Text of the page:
Recently, my Pinterest app told me that adult coloring books are trending right now.  I knew they existed, but I hadn’t realized they were now outrageously popular.  Of course, being an artist myself, it didn’t surprise me; however, I did begin to wonder what it is about coloring that appeals to the mind.  I’ve begun looking into art therapy and the benefits it provides to people dealing with all sorts of illnesses and trauma.  According to one study, “professionals are beginning to recognize the role that creative arts play in the healing process; increasingly, arts in medicine programs are emerging throughout the United States and worldwide (Ganim B. Art and Healing: Using Expressive Art to Heal Your Body, Mind and Spirit New York, NY: Three Rivers Press; 1999)”.  To be honest, we are all dealing with issues that could use therapy—and perhaps this new coloring book fad came about because of art’s fun, non-threatening ability to help heal and soothe a troubled mind.  In addition to coloring books, I’ve come up with 5 ways to use art as therapy.

1.  Make abstract art to express emotions.

Sometimes, as a viewer, it can be challenging to appreciate an abstract painting.  Splotches of color, pattern, and fragments of lines and shapes can seem devoid of meaning and hard to connect with.  Yet these pieces can become the most powerful when a description of the piece from the artist is provided.  What was going on in the mind of the individual while they were creating what stands before you?  When we lose the requirement to make things looked “real”, we gain a new freedom to delve in and discover our own personal universe.  We make the rules, and with no boundaries—social or scientific—can hold us back.  We can use this picture to help us find the words that perhaps were held back by the conventional world. Here is a link for an exercise to address the feeling of grief: http://www.recover-from-grief.com/art-therapy-activity.html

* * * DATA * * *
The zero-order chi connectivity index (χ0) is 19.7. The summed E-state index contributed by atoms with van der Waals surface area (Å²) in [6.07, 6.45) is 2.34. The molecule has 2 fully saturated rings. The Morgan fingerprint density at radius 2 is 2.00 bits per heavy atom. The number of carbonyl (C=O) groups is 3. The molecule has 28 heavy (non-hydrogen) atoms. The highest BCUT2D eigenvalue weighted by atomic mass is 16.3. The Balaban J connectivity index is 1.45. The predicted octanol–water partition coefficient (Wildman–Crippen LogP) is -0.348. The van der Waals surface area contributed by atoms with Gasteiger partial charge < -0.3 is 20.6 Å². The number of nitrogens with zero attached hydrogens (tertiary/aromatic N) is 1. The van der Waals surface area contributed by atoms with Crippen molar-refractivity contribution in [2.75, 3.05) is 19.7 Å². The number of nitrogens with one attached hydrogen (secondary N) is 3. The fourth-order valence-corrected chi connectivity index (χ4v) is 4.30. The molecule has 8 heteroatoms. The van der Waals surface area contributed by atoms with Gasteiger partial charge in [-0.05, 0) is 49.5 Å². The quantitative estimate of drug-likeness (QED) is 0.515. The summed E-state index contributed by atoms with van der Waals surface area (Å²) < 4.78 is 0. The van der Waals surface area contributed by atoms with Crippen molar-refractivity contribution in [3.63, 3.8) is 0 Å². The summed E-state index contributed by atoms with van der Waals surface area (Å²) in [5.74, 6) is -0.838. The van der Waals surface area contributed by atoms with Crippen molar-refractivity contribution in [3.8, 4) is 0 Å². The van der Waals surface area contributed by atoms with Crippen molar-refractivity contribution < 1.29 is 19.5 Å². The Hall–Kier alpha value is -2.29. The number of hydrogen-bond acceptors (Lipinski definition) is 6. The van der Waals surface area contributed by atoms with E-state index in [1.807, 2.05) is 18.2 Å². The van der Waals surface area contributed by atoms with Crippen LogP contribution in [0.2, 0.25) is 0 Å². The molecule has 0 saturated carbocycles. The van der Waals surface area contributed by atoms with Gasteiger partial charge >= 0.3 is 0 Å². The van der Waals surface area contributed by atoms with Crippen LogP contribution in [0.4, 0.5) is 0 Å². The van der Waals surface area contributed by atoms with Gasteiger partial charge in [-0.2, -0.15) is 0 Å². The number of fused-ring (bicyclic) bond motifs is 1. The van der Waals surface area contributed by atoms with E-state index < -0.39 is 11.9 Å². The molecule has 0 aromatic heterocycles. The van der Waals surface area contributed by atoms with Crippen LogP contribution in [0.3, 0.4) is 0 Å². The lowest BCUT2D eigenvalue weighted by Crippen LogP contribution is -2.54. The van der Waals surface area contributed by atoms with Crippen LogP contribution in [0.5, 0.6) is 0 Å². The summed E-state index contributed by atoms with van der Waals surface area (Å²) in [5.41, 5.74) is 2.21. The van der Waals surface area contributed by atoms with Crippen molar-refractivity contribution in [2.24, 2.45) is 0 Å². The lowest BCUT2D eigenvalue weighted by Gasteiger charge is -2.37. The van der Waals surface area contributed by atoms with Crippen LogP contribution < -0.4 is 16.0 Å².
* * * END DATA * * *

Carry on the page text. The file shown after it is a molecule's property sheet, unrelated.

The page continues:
2.  Use representational art to express gratitude for the world around you.

Have you ever tried to draw someone?  It’s hard.  Even if you can get the face to look like an actual human face, you still have to make it look like a certain person.  But as you stare hard into that face, you begin to see the tilt of the nose, the soft wrinkles around the eyes, and the curving of the lips—you begin to appreciate those features.  The more landscapes I paint, I become more aware of the color and composition that lies all around me in the natural world.  The term “grounding” refers to a practice used for people during panic attacks, where the individual goes through a series of actions to help them connect with their present surroundings.  Taking in one’s surroundings at a representational level helps us become one with our world in a purely positive way.  Here is a basic tutorial for drawing the face:  https://www.youtube.com/watch?v=dbRMCgtcchw